Whose Party Will You Attend?
Engr. Kolade is happy today. He clocked fifty and against all odds his wife gave birth to a baby boy. They have been married for fifteen years without a child. Part of his joy is that is the child will be named on his fiftieth birthday. The ceremony is attended by his colleagues in the construction industry where he is prominent for his many giant strides in the business. It hopes to be a great day. There was food to eat and assorted drinks to accompany it. The guests came in their numbers. From the church, family relatives, business partners, neighbors, and well-wishers.
The Anglican priests were on the ground to anchor the naming ceremony. The live band was on the ground to give many beautiful renditions as the crowd danced away. As I watched from a distance, I couldn't help but join in the celebration. I danced away with the youths dancing shaku-shaku, Skelewu, azonto but when they brought the one-corner dance style, I left them. That dance style looks more like a madness exhibition.
Praise The Lord!
The priest halted the session of dance to name the child. Engr. Kolade brought out a long list of names to name the child. You know, in this case, many people have suggested different names to call the child. The list was very long, I exaggerations.
We name this child, Samuel, Majemu, Adekola, the son of Kolade.
All that we're present chanted the name of the child as the priest mentioned it one after the other. Then food was served.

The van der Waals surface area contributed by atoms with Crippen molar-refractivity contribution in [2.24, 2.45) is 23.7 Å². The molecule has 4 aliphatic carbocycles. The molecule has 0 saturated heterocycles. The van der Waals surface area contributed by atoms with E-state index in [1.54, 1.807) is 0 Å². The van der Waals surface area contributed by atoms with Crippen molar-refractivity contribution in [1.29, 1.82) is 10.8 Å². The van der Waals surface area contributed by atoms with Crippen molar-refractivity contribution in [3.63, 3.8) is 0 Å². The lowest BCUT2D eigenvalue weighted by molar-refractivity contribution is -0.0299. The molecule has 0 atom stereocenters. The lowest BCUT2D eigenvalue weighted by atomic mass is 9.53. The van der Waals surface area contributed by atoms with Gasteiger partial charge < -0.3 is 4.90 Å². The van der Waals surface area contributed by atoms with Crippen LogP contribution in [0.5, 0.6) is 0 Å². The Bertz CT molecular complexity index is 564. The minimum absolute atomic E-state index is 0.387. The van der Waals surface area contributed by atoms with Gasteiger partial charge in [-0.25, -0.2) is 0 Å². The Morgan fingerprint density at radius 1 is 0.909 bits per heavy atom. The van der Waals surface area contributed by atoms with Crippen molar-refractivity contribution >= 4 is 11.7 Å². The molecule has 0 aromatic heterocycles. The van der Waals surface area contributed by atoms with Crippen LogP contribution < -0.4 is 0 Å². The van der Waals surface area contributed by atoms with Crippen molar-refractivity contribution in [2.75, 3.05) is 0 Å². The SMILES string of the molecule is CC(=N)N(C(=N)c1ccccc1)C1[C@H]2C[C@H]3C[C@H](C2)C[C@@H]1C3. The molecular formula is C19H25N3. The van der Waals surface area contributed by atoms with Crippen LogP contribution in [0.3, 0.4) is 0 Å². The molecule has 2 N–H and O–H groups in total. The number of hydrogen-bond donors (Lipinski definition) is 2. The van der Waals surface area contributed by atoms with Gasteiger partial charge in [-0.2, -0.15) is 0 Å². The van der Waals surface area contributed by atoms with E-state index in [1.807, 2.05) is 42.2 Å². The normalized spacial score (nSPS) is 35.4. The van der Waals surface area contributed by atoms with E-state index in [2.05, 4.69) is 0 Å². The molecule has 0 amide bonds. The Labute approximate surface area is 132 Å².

This is my place of concern.
For those who wanted to eat morsels, they were one wrap of semolina, a very big chunk of meat, and one croaker fish. For those who chose to eat rice, it was one chunk of meat and Moi-Moi (beans pudding). While the food serving, in was taken note of the difference between what was served.
So, when the waiters got to me, I bluntly told them to serve me semolina. This is one special feature of a party organized by the Yoruba people. They feed them to their fill.
Every weekend, I just prepare my Senegalese kaftan in search of where a party is hosted and seat in their midst to be served food.
College days were rough when it comes to pocket money from our parents due to low income and distance from home.
One weekend, after we have searched all town for a party and none could be found, at the end of the southern part of the town, we found the Igbo people celebrating some sort of end-of-year program. We got there right on time. So, we sat and they began to serve.
At first, I waited to see what kind of food they were serving, only to discover that it was nothing to compare with the other parties I have been attending. The rice was so much on the plate but with a tiny cut of meat.
From that day, I learned that the Yoruba, Ijebu most especially can do anything to organize a very good party.
Today, being a Saturday, and as usual, in the city Lagos, there are several parties especially wedding reception, which would you advise to attend?
I know what's coming to your mind now. We attend parties for different purposes. Some attend to show their newly styled clothes while some just want to hook up with their friends after ages. Some just want to unwind. For me, apart from looking good, it's also an avenue to try out different cuisines. I am some sort of foodie if you like to call me that.
The last party I attended was in Epe, an Ijebu part of Lagos. Men, those people they do party. I bet you haven't seen it better when it comes to party like it is done in Epe.
Fresh fish soul. I mean some kind of fish you some see in the common market. I traveled like two hours within Lagos just to experience the party in Epe, I am proud to say that it was worth it.